These are difficult figures for the imagination. If a bullet fired from a Maxim gun at the sun kept its muzzle velocity unimpaired, it would take seven years to reach the sun. And yet we say the sun is near, measured by the scale of the stars. If the earth were a small ball, one inch in diameter, the sun would be a globe of nine feet diameter; it would fill a small bedroom. It is spinning round on its axis, but since it is an incandescent fluid, its polar regions do not travel with the same velocity as its equator, the surface of which rotates in about twenty-five days. The surface visible to us consists of clouds of incandescent metallic vapour. At what lies below we can only guess. So hot is the sun's atmosphere that iron, nickel, copper, and tin are present in it in a gaseous state. About it at great distances circle not only our earth, but certain kindred bodies called the planets. These shine in the sky because they reflect the light of the sun; they are near enough for us to note their movements quite easily. Night by night their positions change with regard to the fixed stars.
It is well to understand how empty space is. If, as we have said, the sun were a ball nine feet across, our earth would, in proportion, be the size of a one-inch ball, and at a distance of 323 yards from the sun. The moon would be a speck the size of a small pea, thirty inches from the earth. Nearer to the sun than the earth would be two other very similar specks, the planets Mercury and Venus, at a distance of 125 and 250 yards respectively. Beyond the earth would come the planets Mars, Jupiter, Saturn, Uranus, and Neptune, at distances of 500, 1806, 3000, 6000, and 9500 yards respectively. There would also be a certain number of very much smaller specks, flying about amongst these planets, more particularly a number called the asteroids circling between Mars and Jupiter, and occasionally a little puff of more or less luminous vapour and dust would drift into the system from the almost limitless emptiness beyond. Such a puff is what we call a comet. All the rest of the space about us and around us and for unfathomable distances beyond is cold, lifeless, and void. The nearest fixed star to us, on this minute scale, be it remembered,—the earth as a one-inch ball, and the moon a little pea—would be over 40,000 miles away.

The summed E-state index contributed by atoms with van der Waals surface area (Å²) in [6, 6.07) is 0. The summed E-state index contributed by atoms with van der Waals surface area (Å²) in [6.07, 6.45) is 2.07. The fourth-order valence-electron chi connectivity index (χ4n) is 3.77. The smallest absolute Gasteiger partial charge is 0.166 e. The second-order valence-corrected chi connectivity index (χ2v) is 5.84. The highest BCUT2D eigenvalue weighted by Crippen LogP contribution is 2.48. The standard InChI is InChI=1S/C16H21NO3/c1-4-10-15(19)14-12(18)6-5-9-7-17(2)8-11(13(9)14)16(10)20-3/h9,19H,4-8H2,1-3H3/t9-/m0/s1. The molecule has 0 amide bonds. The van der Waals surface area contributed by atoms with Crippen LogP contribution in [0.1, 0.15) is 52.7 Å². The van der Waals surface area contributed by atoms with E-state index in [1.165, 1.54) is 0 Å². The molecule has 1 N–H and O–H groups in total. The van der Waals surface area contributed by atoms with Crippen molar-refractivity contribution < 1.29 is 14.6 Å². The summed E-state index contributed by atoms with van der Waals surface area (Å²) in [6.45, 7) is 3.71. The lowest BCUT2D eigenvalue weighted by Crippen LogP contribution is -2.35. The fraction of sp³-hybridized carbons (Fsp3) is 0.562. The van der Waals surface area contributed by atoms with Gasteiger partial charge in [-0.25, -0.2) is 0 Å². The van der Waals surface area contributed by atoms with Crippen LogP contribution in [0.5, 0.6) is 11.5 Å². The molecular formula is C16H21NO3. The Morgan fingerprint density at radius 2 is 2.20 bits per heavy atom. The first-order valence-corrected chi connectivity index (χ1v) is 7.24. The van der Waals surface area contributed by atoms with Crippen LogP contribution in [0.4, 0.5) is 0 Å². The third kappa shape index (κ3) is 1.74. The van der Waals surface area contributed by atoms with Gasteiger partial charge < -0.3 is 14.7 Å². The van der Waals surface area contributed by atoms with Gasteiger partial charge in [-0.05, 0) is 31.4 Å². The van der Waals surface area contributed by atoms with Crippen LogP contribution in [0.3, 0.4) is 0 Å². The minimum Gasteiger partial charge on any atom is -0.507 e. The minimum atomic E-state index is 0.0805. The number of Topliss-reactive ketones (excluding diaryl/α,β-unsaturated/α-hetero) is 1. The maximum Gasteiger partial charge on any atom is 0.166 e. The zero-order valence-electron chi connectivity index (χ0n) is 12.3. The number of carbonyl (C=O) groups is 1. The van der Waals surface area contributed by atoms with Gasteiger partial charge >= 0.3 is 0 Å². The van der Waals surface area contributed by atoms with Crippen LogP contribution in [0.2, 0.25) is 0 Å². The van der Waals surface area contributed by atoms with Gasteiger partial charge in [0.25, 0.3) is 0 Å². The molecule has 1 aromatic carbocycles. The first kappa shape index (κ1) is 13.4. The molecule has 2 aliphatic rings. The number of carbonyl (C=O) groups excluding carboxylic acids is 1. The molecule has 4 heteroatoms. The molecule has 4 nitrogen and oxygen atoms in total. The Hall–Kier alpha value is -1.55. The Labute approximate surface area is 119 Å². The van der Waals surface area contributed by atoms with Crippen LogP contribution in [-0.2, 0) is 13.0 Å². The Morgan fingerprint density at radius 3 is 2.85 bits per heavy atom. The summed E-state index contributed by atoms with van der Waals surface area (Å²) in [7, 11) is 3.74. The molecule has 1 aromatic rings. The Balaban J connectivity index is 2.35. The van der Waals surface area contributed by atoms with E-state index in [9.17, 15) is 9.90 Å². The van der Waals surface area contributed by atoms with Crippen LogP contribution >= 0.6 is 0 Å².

The science that tells of these things and how men have come